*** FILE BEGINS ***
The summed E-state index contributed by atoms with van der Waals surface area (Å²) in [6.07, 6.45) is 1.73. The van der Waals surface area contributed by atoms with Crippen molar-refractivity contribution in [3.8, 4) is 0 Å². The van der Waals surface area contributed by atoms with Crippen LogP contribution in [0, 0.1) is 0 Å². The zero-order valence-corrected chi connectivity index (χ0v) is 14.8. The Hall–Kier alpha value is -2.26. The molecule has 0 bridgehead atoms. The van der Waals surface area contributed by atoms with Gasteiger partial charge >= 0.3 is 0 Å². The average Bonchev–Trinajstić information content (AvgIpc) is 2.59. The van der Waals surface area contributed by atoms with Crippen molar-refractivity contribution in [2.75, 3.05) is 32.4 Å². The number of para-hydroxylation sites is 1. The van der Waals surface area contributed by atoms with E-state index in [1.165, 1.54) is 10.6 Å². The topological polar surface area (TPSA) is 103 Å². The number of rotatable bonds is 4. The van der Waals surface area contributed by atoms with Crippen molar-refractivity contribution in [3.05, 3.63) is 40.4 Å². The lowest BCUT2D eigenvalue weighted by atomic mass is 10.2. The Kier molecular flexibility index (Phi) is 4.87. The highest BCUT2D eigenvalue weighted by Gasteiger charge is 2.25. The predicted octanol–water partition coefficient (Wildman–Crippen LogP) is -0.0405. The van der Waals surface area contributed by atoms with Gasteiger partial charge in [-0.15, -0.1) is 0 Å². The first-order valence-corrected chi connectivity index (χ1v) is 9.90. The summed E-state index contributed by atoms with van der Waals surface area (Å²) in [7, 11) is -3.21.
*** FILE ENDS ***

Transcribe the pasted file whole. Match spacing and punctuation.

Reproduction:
The summed E-state index contributed by atoms with van der Waals surface area (Å²) in [6.07, 6.45) is 1.73. The van der Waals surface area contributed by atoms with Crippen molar-refractivity contribution in [3.8, 4) is 0 Å². The van der Waals surface area contributed by atoms with Crippen LogP contribution in [0, 0.1) is 0 Å². The zero-order valence-corrected chi connectivity index (χ0v) is 14.8. The Hall–Kier alpha value is -2.26. The molecule has 0 bridgehead atoms. The van der Waals surface area contributed by atoms with Gasteiger partial charge >= 0.3 is 0 Å². The average Bonchev–Trinajstić information content (AvgIpc) is 2.59. The van der Waals surface area contributed by atoms with Crippen molar-refractivity contribution in [2.75, 3.05) is 32.4 Å². The number of para-hydroxylation sites is 1. The van der Waals surface area contributed by atoms with E-state index in [1.165, 1.54) is 10.6 Å². The topological polar surface area (TPSA) is 103 Å². The number of rotatable bonds is 4. The van der Waals surface area contributed by atoms with Crippen molar-refractivity contribution in [3.05, 3.63) is 40.4 Å². The lowest BCUT2D eigenvalue weighted by atomic mass is 10.2. The Kier molecular flexibility index (Phi) is 4.87. The highest BCUT2D eigenvalue weighted by Gasteiger charge is 2.25. The predicted octanol–water partition coefficient (Wildman–Crippen LogP) is -0.0405. The van der Waals surface area contributed by atoms with Gasteiger partial charge in [-0.15, -0.1) is 0 Å². The first-order valence-corrected chi connectivity index (χ1v) is 9.90. The summed E-state index contributed by atoms with van der Waals surface area (Å²) in [7, 11) is -3.21.